Here is an article published on Advance, which talks about some recent research findings on Autism.
Faint magnetic signals from brain activity in children with autism demonstrate they process sound and language differently. Identifying and classifying these brain response patterns may allow researchers to accurately diagnose autism and possibly develop more effective treatments for the developmental disorder.
Timing appears to be crucial. Children with autism respond a fraction of a second slower to vowel tones and sounds than healthy children, revealed study leader Timothy Roberts, PhD, vice chair of radiology research and holder of the Oberkircher Family Endowed Chair in Pediatric Radiology at The Children’s Hospital of Philadelphia.
To determine this response time, Roberts used a technology called magnetoencephalography (MEG), which detects magnetic fields in the brain, just as electroencephalography (EEG) detects electrical fields.
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Hopefully this new technology will help in the early diagnosis and intervention of children with ASD.
A new study led by researchers at the University of Michigan Health System shows that an occupational therapist-led approach – called activity strategy training – could provide patients with knee and hip osteoarthritis the opportunity to lead more active lives and even improve their overall health.
Physical activity is the cornerstone of any healthy lifestyle – and especially for people with osteoarthritis as exercise helps maintain good joint health, manage their symptoms, and prevent functional decline. Osteoarthritis, however, often makes physical activity, such as exercise, and even performing daily activities, a challenge.
In the pilot study, the researchers found that patients who engaged in activity strategy training along with regular exercise increased their physical activity, more so than those patients who only took part in exercise and health education sessions. Study results are now online and are set to appear in the October issue of Arthritis & Rheumatism.
“Occupational therapy is really the missing link in promoting wellness of people with hip and knee osteoarthritis,” says study lead author Susan L. Murphy, Sc.D., OTR, assistant professor in the Department of Physical Medicine and Rehabilitation at the U-M Medical School and Research Health Science Specialist at the VA Ann Arbor Healthcare System.
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Source: Science Daily
September 17 is National School Backpack Awareness Day in the US and it focuses to help students to “Pack It Right, Wear It Light.”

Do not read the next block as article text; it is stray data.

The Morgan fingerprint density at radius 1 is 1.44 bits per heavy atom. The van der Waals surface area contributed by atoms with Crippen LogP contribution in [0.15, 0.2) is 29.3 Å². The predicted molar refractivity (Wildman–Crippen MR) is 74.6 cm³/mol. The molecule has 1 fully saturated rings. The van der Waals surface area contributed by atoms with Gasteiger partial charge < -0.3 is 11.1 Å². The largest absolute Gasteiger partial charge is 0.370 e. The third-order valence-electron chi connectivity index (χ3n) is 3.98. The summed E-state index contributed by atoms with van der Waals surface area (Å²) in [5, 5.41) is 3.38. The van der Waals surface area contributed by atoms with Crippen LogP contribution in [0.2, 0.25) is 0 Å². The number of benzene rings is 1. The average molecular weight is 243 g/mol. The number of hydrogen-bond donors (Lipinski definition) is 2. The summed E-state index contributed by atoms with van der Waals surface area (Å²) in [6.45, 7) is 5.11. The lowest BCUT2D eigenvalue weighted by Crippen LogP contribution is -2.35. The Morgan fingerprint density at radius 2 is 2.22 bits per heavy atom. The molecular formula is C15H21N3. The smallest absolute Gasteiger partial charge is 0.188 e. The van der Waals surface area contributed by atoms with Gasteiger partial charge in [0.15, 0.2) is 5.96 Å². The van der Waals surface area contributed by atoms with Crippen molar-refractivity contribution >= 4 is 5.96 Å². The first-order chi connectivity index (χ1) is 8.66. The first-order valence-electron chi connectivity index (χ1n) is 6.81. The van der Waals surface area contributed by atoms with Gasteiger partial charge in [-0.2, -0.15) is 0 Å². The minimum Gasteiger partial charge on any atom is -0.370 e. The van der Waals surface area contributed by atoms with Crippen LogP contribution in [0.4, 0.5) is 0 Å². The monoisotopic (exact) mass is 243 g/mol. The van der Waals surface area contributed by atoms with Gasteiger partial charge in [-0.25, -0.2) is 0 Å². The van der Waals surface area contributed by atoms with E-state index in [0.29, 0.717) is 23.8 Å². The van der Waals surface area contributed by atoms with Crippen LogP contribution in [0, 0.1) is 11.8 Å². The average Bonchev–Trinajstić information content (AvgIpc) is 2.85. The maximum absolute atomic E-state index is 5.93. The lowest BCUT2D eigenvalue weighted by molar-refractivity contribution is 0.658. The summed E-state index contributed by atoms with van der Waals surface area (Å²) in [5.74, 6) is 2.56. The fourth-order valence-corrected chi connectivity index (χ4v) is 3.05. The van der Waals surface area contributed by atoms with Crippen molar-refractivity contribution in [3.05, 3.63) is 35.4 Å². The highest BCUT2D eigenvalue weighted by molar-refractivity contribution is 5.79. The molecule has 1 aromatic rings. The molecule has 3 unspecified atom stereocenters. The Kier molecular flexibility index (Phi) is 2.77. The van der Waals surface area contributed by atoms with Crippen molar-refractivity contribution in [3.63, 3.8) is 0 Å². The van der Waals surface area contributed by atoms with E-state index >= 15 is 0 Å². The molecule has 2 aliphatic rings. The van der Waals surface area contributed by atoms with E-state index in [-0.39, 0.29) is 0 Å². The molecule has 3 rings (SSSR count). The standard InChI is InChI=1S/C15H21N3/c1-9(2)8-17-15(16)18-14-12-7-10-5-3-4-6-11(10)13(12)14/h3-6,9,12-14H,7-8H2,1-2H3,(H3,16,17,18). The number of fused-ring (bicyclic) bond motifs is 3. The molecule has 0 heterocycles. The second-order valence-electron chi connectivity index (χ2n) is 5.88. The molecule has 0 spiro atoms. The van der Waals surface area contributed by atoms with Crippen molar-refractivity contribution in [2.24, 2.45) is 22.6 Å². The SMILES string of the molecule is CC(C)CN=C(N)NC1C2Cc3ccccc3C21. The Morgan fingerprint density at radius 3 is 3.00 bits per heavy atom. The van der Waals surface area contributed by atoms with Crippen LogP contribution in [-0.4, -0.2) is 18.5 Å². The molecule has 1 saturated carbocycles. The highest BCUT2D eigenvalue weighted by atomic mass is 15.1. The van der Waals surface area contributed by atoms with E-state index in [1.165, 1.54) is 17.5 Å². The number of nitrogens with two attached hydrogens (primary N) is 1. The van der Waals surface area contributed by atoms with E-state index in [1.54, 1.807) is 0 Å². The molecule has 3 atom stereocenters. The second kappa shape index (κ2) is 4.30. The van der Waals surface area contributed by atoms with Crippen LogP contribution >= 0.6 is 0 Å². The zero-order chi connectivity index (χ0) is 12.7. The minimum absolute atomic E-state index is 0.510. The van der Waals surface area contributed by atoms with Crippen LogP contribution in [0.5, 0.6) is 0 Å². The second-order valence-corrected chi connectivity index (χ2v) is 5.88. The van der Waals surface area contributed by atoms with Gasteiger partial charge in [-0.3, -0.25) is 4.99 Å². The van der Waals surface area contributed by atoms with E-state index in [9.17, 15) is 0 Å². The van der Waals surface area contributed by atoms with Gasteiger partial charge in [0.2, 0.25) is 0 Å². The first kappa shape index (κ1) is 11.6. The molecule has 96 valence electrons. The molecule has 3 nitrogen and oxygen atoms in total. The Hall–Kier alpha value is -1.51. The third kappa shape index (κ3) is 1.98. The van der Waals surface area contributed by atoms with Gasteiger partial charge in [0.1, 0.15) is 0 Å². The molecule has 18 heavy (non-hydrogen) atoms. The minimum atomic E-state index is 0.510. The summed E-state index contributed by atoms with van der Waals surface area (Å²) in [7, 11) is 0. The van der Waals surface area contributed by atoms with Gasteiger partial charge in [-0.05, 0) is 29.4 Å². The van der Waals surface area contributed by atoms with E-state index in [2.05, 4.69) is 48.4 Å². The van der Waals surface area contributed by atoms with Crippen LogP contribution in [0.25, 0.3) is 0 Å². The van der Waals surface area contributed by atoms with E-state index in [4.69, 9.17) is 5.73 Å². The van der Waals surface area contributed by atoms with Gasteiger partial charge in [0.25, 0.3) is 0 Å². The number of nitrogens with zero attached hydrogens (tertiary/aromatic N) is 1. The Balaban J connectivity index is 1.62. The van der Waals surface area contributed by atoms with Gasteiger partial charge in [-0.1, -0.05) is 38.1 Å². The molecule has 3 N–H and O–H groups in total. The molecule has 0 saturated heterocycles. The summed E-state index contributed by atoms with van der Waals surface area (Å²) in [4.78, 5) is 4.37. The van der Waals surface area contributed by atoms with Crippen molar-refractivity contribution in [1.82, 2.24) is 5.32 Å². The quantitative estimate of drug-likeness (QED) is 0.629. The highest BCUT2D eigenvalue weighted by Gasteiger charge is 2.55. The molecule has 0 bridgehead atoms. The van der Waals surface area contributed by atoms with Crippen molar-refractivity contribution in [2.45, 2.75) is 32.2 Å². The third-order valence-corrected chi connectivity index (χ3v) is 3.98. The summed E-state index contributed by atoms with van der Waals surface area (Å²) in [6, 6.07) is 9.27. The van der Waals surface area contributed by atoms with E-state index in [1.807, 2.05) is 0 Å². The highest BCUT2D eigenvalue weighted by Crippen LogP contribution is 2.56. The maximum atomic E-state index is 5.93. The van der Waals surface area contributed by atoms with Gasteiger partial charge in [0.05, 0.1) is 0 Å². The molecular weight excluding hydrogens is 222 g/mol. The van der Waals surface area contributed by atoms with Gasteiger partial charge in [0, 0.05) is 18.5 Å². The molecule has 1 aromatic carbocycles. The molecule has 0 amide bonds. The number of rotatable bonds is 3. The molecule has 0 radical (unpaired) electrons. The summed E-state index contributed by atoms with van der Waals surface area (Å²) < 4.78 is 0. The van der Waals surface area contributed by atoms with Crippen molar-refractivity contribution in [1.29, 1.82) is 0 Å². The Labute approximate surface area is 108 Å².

Here are ten tips to avoid backpack-related health problems as published by the American Occupational Therapy Association:
- Never let a child carry more than 15% of his or her body weight. This means a child who weighs 100 pounds shouldn’t wear a backpack heavier than 15 pounds.
- Load heaviest items closest to the child’s back and arrange books and materials to prevent them from sliding.
- Always wear both shoulder straps. Wearing only one strap can cause a child to lean to one side, curving the spine and causing pain or discomfort.
- Select a pack with well-padded shoulder straps. Too much pressure on shoulders and necks can cause pain and tingling.
- Adjust the shoulder straps so that the pack fits snugly to the child’s back. The bottom of the pack should rest in the curve of the lower back, never more than four inches below the child’s waistline.
- Use the waist belt, if the backpack has one, to help distribute the pack’s weight more evenly.
- Check what your child carries to school and brings home to make sure the items are necessary to the day’s activities.
- If the backpack is too heavy, consider using a book bag on wheels if your child’s school allows it.
Choose the right size pack for your child’s back as well as one with enough room for necessary school items.
- If a student is experiencing back pain or neck soreness, consult your physician or occupational therapist.
Related Link: Study: Most University Students Self-Report Discomfort Pain Due to Backpack Usage
The Chartered Society of Physiotherapy (CSP) has recently recognised new research on the effectiveness of the Alexander technique in dealing with chronic back pain.
More than 500 patients with chronic or recurrent low back pain took part in the study over a year.
They were given either normal GP care (control), six sessions of massage, or six or 24 lessons on the Alexander technique. A doctor also prescribed half the patients in each group exercise.
Compared with the control group, all interventions showed ‘significant’ reductions in days in pain at three months, but the benefits of massage did not last beyond that.
The study found that the Alexander technique and exercise were ‘helpful in the long term’.
Six lessons in the Alexander technique followed by exercise prescription were almost as effective as 24 lessons.
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Randomised controlled trial of Alexander technique lessons, exercise, and massage (ATEAM) for chronic and recurrent back pain from the British Medical Journal